PhD, Film Studies, University of Iowa
BS, Biology, Duke
Areas of Expertise: American Cinema, National Cinema, Critical Theory
Gerald Sim is on leave. After 3 months in the summer of 2016 as Visiting Senior Research Fellow funded by the Henry Luce Foundation at the Asia Research Institute, he spends the fall as a Visiting Scholar at Stanford. He is the Lee Kong Chian NUS-Stanford Distinguished Fellow on Contemporary Southeast Asia for 2016-17.
My research in film studies is informed by historical materialism, and the humanists of the Frankfurt School in particular. I believe that its principles continue to hold great relevance to how we can understand a world so overdetermined by global capital, and critique a media culture so regulated by conglomerates and driven by commerce. I approach films with great emphasis on aesthetics and thus believe that textual analysis is invaluable and necessary. These principles guide my writing on a variety of topics in cinema and media studies, including national film historiography, digital cinematography, CNBC host Jim Cramer, film music theory, and my discipline's engagement with race. My book, The Subject of Film and Race, Retheorizing Politics, Ideology, and Cinema, was published by Bloomsbury Academic in 2014. My current project, which began recently with a Senior Visiting Research Fellowship at the Asia Research Institute in 2013, attempts to define a poetics for postcolonial cinema, and will try to expand views of how postcolonial history manifests itself in national cinemas by studying cultures that express it through film spatiality, sound, and genre.
I enjoy being complemented by colleagues in film studies at FAU who are united in the view that films are simultaneously aesthetic objects, products of the culture industry, as well as instruments of social change. I am also reminded at every faculty colloquium and hallway chat of how our intellectual community – based in a place like Boca Raton, no less – is enlivened by the diversity of our individual interests.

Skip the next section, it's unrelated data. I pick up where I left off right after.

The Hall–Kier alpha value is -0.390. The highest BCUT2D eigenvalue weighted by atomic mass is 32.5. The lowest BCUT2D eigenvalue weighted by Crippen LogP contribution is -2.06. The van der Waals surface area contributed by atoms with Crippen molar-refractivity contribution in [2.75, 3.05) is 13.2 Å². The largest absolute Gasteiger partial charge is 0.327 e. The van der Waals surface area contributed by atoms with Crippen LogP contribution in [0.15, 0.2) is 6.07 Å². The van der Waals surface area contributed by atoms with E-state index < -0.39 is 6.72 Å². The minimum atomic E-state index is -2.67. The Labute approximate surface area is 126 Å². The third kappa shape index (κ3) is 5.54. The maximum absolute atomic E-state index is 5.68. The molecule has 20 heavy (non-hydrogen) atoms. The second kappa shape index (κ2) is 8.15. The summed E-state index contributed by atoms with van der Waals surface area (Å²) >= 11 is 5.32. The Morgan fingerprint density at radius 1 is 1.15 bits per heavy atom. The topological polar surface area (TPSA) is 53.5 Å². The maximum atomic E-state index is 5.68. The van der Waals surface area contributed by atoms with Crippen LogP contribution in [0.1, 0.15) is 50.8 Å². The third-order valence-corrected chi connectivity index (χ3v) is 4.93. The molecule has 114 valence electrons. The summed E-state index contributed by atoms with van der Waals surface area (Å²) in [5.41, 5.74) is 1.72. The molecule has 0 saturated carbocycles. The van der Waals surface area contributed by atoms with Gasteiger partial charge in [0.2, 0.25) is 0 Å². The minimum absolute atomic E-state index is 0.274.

(Photo by Rod Searcey)
The Subject of Film and Race: Retheorizing Politics, Ideology, and Cinema is the first comprehensive intervention into how film critics and scholars have sought to understand cinema's relationship to racial ideology. MORE...
"Social Justice and Cinema," in Routledge International Handbook of Social Justice, edited by Michael Reisch (London: Routledge, 2014), 502-12.
"The Other Person in the Bathroom: Mixed Emotions about Cognitivist Film Music Theory," Quarterly Review of Film and Video 30.4 (2012): 309-322.
"Jim Cramer's Mad Money: Disavowals of a Late Capitalist Investor," Rethinking Marxism 24.2 (2012): 307-316.
"When and Where is the Digital Revolution in Cinematography?" Projections 6.1 (2012): 79-100.
"Said's Marxism: Orientalism's Relationship to Film Studies and Race." Discourse 34.2 (2012): 240-262.